When I was growing up, my mother used to tell a story about a beautiful navy pea coat that she wanted after seeing it in a catalog. She begged her own mother, who felt the coat would not be warm enough for Wisconsin winters. Finally, my mother won out. But when the coat came, it didn’t look the way it had in the pictures. It wasn’t warm enough, and in the cold, the fabric got hard, so wearing it was like walking around in cardboard. The lesson seemed to be: sometimes dreams don’t match reality, and there’s nothing you can do.
Simone Lueck’s exhibition at Kopeikin Gallery through February 26, American Movie, conjures that sort of story. It features people Lueck found through casting calls she held in different cities, asking people to pose as either specific icons or generic ones. In Berlin, she asked people to play Marlene Dietrich; in Atlanta, she asked for Scarlett O’Hara; in New York, she asked for buxom brunettes and blonde bombshells.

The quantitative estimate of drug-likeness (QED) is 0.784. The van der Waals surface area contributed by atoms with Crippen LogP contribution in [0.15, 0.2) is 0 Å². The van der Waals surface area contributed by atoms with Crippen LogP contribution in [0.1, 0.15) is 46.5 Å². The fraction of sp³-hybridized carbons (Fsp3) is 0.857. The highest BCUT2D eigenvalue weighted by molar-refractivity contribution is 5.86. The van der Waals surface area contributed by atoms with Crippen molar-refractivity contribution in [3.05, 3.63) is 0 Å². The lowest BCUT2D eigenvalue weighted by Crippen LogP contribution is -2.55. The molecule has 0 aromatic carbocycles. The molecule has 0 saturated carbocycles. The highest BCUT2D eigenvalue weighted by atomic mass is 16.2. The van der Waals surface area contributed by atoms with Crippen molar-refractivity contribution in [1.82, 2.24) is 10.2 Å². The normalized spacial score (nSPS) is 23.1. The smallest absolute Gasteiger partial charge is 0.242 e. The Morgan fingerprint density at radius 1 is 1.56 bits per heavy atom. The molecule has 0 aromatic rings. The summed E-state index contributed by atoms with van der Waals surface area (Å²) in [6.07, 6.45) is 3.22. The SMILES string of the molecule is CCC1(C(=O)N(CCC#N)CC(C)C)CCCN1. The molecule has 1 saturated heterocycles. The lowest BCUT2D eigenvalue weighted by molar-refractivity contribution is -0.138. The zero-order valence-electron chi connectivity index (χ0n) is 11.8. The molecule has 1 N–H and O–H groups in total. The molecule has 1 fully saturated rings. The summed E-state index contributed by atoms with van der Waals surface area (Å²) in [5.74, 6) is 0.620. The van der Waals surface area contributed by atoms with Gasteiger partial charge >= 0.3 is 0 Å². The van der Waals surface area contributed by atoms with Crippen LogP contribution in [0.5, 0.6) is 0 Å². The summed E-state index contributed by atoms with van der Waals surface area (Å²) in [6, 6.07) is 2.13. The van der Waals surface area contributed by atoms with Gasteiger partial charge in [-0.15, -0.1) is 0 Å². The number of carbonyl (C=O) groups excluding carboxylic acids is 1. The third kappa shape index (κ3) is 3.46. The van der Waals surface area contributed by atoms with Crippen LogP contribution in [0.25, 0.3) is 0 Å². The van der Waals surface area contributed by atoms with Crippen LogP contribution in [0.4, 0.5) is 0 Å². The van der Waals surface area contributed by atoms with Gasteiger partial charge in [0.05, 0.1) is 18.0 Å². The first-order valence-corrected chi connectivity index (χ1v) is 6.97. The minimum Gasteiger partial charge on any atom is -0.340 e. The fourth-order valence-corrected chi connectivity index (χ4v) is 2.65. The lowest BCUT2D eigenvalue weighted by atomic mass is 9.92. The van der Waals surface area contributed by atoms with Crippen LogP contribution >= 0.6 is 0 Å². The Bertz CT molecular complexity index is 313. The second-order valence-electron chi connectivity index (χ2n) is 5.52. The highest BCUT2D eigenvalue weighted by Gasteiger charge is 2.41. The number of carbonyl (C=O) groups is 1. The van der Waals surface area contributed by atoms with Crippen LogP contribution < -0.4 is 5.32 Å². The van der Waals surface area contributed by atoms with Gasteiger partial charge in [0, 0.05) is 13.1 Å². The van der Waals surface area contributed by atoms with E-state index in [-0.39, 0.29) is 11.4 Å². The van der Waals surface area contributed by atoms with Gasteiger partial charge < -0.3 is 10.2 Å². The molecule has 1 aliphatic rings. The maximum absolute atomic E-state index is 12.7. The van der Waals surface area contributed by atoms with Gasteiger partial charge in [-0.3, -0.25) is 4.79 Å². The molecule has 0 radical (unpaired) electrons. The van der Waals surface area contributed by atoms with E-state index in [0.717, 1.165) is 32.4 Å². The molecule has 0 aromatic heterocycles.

Her unforgiving lighting seems better suited to a reality show, though, and the first thing you notice is how not-quite-right each figure is. Matthew, who responded to the Scarlett O’Hara call, wears a black wig and faux pearls over a vintage black dress with puffed sleeves and shoulders that drown his arms. He’s posed in harsh sunlight, and his wide, dramatic eyes pull at the heartstrings. But he seems all wrong, wearing that dress in that place.
Other photographers have used open calls for their work. When L.A.-based photographer Charlie White held a casting call for the ideal California teenage girl, it was unnerving how well the teens who responded fit themselves into the ideal of blond, sunny prettiness. Katy Grannan found subjects through classified ads and photographed them in intense California sun that threw their unconventionality into focus. The resulting images did not always seem kind, but Grannan allowed her subjects to be who they were.
Lueck’s images, on the other hand, emphasize what her actors are not. In an image of Cee, another Scarlett wannabe, sitting at a Dairy Queen, her big yellow hat makes it seem like she’s wandered away from a costume party. The show is effective in that way: it forces you to think about the gap between ideal and real. But it’s hard not to wish the gap were less glaring, because then maybe the images would feel more sensitive to each individual actor’s aspirations.